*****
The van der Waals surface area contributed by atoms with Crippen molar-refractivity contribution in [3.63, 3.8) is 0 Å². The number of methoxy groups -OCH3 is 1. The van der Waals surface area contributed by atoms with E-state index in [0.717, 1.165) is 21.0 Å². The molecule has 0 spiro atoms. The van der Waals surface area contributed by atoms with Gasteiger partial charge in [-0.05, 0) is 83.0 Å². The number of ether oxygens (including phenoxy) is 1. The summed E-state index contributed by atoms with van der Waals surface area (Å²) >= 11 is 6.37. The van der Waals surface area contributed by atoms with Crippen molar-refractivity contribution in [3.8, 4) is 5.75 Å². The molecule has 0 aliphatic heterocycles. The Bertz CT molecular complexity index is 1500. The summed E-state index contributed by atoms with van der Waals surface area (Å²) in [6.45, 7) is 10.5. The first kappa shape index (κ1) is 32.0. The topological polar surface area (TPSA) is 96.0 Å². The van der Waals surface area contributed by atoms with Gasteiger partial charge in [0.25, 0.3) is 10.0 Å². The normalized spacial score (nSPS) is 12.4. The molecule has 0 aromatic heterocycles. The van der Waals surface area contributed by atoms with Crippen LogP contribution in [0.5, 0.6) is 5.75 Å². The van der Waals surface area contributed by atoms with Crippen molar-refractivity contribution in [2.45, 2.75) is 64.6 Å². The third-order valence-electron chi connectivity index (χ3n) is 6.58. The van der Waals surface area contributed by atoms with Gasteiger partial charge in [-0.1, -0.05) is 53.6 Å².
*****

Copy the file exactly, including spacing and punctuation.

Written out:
The van der Waals surface area contributed by atoms with Crippen molar-refractivity contribution in [3.63, 3.8) is 0 Å². The number of methoxy groups -OCH3 is 1. The van der Waals surface area contributed by atoms with E-state index in [0.717, 1.165) is 21.0 Å². The molecule has 0 spiro atoms. The van der Waals surface area contributed by atoms with Gasteiger partial charge in [-0.05, 0) is 83.0 Å². The number of ether oxygens (including phenoxy) is 1. The summed E-state index contributed by atoms with van der Waals surface area (Å²) >= 11 is 6.37. The van der Waals surface area contributed by atoms with Crippen molar-refractivity contribution in [3.8, 4) is 5.75 Å². The molecule has 0 aliphatic heterocycles. The Bertz CT molecular complexity index is 1500. The summed E-state index contributed by atoms with van der Waals surface area (Å²) in [6.45, 7) is 10.5. The first kappa shape index (κ1) is 32.0. The topological polar surface area (TPSA) is 96.0 Å². The van der Waals surface area contributed by atoms with Gasteiger partial charge in [0.25, 0.3) is 10.0 Å². The normalized spacial score (nSPS) is 12.4. The molecule has 0 aromatic heterocycles. The van der Waals surface area contributed by atoms with Crippen LogP contribution in [0.5, 0.6) is 5.75 Å². The van der Waals surface area contributed by atoms with Crippen molar-refractivity contribution in [2.45, 2.75) is 64.6 Å². The third-order valence-electron chi connectivity index (χ3n) is 6.58. The van der Waals surface area contributed by atoms with Gasteiger partial charge in [-0.1, -0.05) is 53.6 Å².